Wednesday, September 06, 2006

BBB Archive Dec. 20 2005: Transit Strike: 13 Bridges Have Bike Access

Transit Strike: 13 Bridges have Bike access, Parks Dept. Offers Bike Parking
By Jen Benepe
Dec. 20, 2005--Last week a strike was possible on Friday. Tomorrow, Tuesday Dec. 20, it is more than possible. Why? Because the Transit Workers Union (the TWU) had to show a good effort at negotiations before calling a strike, which they did all of last weekend.
But according to reports, president of local 100 of TWU Roger Toussaint and Peter S. Kalikow, the MTA chairman, appear to be playing a cat and mouse game in the negotiations, accompanied by posturing gestures resembling gauntlet-throwing.
Therefore, I believe the probability of an MTA strike affecting bus and subway transportation on Tuesday morning is greater than 60 percent. PATH and AitTrain service will not be affected because they are run by the Port Authority of New York and New Jersey.
The good news is the city has shown an effort to accommodate cyclists by publishing a list of all the bridges with bike/ped access, and creating bike parking in five centrally located parks around the city from 6 a.m. to 10 p.m. (see below). They have also indicated that orange cones will be added to the edges of many bike lanes, to further protect cyclists from car traffic.
The bad news is that the majority of people, driven by the media's almost complete neglect of cycling as a mode of transportation, will follow the meager reporting by piling into cars and sitting in traffic to and from work. Even the city administration has paid more attention to cycling than the local news media. In an entire hour watching NY-1 News, they have not even mentioned cycling as an option. And the New York Times in their coverage of bridge crossings reported that the south path of the George Washington Bridge was open for pedestrians and cyclists, which has been closed for months now (the north side is open, the south side is closed).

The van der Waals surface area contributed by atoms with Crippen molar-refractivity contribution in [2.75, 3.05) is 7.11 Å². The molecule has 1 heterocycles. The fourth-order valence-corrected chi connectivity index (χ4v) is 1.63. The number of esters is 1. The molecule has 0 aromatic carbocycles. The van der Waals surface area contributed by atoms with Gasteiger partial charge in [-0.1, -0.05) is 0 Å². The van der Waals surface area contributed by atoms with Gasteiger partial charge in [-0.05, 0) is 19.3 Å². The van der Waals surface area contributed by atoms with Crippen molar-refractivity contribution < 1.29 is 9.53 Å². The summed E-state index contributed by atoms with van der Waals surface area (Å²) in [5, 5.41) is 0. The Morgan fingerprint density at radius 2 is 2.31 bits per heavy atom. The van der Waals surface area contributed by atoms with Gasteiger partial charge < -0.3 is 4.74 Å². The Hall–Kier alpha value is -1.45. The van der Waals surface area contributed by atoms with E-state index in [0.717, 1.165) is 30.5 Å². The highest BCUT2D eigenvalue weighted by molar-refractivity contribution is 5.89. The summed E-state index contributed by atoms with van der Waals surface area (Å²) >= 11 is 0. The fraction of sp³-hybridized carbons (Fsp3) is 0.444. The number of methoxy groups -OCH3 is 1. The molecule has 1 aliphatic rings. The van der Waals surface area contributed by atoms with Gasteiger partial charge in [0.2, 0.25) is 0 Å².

So, How to Get to Work?
Last Friday I gave you detailed instructions on how to prep yourself to ride in the cold (see below). The most important factor in cycling to work (or wherever your destination is) will be dressing for the cold. Given that the weather is predicted to be between 25 and 40 degrees through Wednesday, you've won a reprieve from the weather gods. Therefore, you will only need one layer of tights, one hat, one good pair of gloves, and one less layer on your upper body. Warmer weather is expected on Thursday and Friday, with highs of 48 degrees. This is practically balmy, so if the MTA is still striking then, you'll have no excuse for your boss when you choose to walk instead of ride.
Weather tactics include leaving your home as late as you can in the morning, and returning home as early as you can. The more sunlight there is, the better. It means you'll be warmer, and there will be less ice on the ground. Watch for melting snow, it could still contain touches of ice. And if it rains, you'll need a waterproof jacket, and waterproof pants. If you have neither, and it's just drizzling, you should at least get a plastic detachable fender for your bike to prevent spraying up your back and butt. Without a fender you will feel like you're wearing cold, wet diapers. When you arrive at your destination, always, always change right away out of cold, wet clothing, or you're practically guaranteed a week of the flu.